I have a confession: although I am convinced that, at this stage of the game, the vast majority of ID’s claims are either consciously or unconsciously fraudulent, I sometimes find it hard not to feel empathy for some of its proponents. Perhaps because of his legitimate scientific training and past accomplishments, Behe in particular strikes me as worthy of compassion, someone who is often more deceived (by his fellow ID advocates, his Creationist groupies and adulators, and his own ego) than deceiver.
Although I was not there to see him, the transcripts of his appearance at the Kitzmiller trial make for compelling, almost tragic reading, transpiring with steadfast quasi-delusional self-assurance as the testimony unfolded into a progressively more predictable humiliating fiasco. This impression was reinforced when Behe confidently stated, on the ID-the-Future weblog, that as far as he was concerned his testimony was pretty much a smashing success (the need for such an act of unequivocal public reassurance, with the verdict still unknown and in the works, is in itself puzzling to me). I can just barely imagine what reading Judge Jones’ ruling must have felt like for Behe. Very clearly, his own claims were the centerpiece of the decision, and their surgical, at times merciless dismantling was the main motivation for the final decision that ID “science” is essentially a sham.
It took Behe some time to answer Judge Jones’s verdict, but his reply is surprisingly weak, at times almost whiny. Behe directly takes on 20 statements from the central, and crucial, part of Judge Jones’s decision, supporting its conclusion that ID is not science. Most often, Behe’s answers consist of simply repeating the arguments he made at trial, as if the Judge was just hard-of-hearing instead of utterly unconvinced by them. And when Behe does try to explain himself, the outcome is often worse.
Behe starts with addressing the Judge’s claim that ID, by invoking or admitting the supernatural, violates the scientific method, and promptly puts his foot in his mouth by saying ID “does no such thing”. This will come as a surprise to almost all other ID movement leaders (such as Dembski, Wells, Johnson, Meyer etc) who not only have explicitly called for science to dispense with methodological naturalism (with it in place, according to Dembski, ID has “no chance in Hades” to succeed), but are right now engaged in a political struggle over the Kansas science standards which revolves, in significant part, on the local ID advocates’ attempt to change the definition of science to implicitly admit the possibility of supernatural explanations. Oops.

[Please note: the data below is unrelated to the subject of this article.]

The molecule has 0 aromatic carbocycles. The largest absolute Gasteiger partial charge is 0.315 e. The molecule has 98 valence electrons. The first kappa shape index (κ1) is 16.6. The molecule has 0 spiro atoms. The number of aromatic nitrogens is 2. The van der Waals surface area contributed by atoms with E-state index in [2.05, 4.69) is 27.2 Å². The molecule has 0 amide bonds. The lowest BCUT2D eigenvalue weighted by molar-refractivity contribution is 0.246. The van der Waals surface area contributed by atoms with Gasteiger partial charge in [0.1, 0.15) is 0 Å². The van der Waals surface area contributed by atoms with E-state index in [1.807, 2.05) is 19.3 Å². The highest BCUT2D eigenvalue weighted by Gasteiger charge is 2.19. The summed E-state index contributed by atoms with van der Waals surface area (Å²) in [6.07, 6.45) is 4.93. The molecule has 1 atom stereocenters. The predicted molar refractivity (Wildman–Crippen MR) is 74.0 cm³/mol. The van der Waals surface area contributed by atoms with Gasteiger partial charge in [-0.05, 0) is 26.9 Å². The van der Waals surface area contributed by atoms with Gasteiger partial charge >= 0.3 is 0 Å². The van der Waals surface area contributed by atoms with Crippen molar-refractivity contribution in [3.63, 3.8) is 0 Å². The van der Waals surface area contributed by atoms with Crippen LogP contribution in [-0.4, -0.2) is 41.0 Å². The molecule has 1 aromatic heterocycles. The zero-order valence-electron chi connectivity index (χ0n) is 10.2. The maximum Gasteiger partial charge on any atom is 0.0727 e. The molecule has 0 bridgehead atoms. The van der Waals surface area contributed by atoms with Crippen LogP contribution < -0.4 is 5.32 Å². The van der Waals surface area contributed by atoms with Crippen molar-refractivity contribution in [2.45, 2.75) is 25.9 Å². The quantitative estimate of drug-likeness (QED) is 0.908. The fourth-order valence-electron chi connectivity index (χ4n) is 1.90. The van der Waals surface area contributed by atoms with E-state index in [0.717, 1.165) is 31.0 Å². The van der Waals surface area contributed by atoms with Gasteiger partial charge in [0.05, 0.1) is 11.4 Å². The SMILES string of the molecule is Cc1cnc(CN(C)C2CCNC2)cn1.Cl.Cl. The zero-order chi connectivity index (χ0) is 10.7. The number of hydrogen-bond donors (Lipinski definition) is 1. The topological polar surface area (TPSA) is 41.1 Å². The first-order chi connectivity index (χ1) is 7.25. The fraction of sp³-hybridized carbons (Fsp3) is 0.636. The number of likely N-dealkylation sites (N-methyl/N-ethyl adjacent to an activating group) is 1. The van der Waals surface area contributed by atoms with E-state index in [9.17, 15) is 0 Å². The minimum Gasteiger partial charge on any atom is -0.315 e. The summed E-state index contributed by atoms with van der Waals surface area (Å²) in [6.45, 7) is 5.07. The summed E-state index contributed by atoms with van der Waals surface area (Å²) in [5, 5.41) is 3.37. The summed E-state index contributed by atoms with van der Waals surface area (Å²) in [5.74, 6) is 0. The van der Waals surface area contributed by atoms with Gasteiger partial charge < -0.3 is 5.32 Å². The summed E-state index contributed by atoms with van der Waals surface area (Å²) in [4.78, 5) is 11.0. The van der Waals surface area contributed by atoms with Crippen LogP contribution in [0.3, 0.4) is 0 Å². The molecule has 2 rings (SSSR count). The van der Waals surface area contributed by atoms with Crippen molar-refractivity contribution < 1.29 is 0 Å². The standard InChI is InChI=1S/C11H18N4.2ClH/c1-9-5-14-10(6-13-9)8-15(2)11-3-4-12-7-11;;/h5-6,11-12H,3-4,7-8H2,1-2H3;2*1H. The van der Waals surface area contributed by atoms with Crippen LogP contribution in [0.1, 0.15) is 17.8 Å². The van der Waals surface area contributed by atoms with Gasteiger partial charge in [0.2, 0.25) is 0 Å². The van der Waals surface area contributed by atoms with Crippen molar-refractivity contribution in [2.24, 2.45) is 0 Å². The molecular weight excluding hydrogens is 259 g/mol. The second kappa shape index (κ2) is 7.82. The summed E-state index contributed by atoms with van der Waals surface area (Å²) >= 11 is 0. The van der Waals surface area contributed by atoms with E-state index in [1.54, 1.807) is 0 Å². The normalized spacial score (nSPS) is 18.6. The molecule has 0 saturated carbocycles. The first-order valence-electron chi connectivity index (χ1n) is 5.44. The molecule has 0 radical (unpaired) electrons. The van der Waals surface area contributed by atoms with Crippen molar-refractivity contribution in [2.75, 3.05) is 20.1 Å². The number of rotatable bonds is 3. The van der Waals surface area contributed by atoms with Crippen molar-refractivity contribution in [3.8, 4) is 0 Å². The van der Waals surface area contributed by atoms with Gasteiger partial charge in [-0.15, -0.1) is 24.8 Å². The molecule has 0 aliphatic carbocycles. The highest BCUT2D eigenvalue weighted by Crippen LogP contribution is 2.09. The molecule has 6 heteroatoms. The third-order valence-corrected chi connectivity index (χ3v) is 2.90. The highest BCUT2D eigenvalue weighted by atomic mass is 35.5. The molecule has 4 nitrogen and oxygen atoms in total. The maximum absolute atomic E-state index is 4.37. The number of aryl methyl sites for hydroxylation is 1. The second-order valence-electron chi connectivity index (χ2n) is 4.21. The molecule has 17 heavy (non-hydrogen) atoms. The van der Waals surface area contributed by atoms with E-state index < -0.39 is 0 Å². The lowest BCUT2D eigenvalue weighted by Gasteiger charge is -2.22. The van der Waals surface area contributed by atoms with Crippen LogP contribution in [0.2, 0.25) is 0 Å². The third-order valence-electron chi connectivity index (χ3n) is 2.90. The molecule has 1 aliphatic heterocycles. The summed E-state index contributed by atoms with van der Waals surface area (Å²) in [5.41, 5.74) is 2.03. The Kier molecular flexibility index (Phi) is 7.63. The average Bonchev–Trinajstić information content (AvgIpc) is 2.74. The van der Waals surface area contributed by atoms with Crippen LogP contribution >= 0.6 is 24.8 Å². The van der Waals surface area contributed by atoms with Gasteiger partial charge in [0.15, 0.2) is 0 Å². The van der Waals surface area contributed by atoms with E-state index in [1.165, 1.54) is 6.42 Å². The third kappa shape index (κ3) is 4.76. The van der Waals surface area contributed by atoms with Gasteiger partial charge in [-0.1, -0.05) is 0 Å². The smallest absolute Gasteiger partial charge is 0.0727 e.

Behe follows this faux pas with his now well known, but unsustainable analogy between ID and the Big Bang (clearly his new favorite mantra, clocking 6 independent appearances in the 10-page document!). Since the Big Bang theory, Behe says, has potential supernatural implications, ID should be allowed to do the same. But of course, this is nonsense: Big Bang Theory per se does no more admit the supernatural than evolutionary theory does (think theistic evolutionism, for instance). Unlike ID, Big Bang theory makes no claim about ultimate causation, but focuses only on the mechanisms that explain how the Universe has been expanding for the last 15 billion years, and still is. ID, on the other hand, is entirely a theory of ultimate causation (the Designer), but refuses steadfastly to speculate about mechanisms, indeed proudly claims to be unable to. Of course, one is free to philosophize about ultimate causation regarding any scientific theory, from evolutionary theory to plate tectonics, but only ID makes this speculation its centerpiece, at the expense of empirically testable mechanistic hypotheses, and still tries to call itself science.
Behe’s next reply, to Judge Jones’s observation that ID uses the same strategy of “contrived dualism” as scientific Creationism did in the 1980’s, is equally logically muddled, so much so that it actually makes the Judge’s point. I am going to quote it verbatim, since it’s short:
The dualism is “contrived” and “illogical” only if one confuses ID with creationism, as the Court does. There are indeed more possible explanations for life than Darwinian evolution and young earth creation, so evidence against one doesn’t count as evidence for the other. However, if one simply contrasts intelligent causes with unintelligent causes, as ID does, then those two categories do constitute a mutually exclusive and exhaustive set of possible explanations. Thus evidence against the ability of unintelligent causes to explain a phenomenon does strengthen the case for an intelligent cause.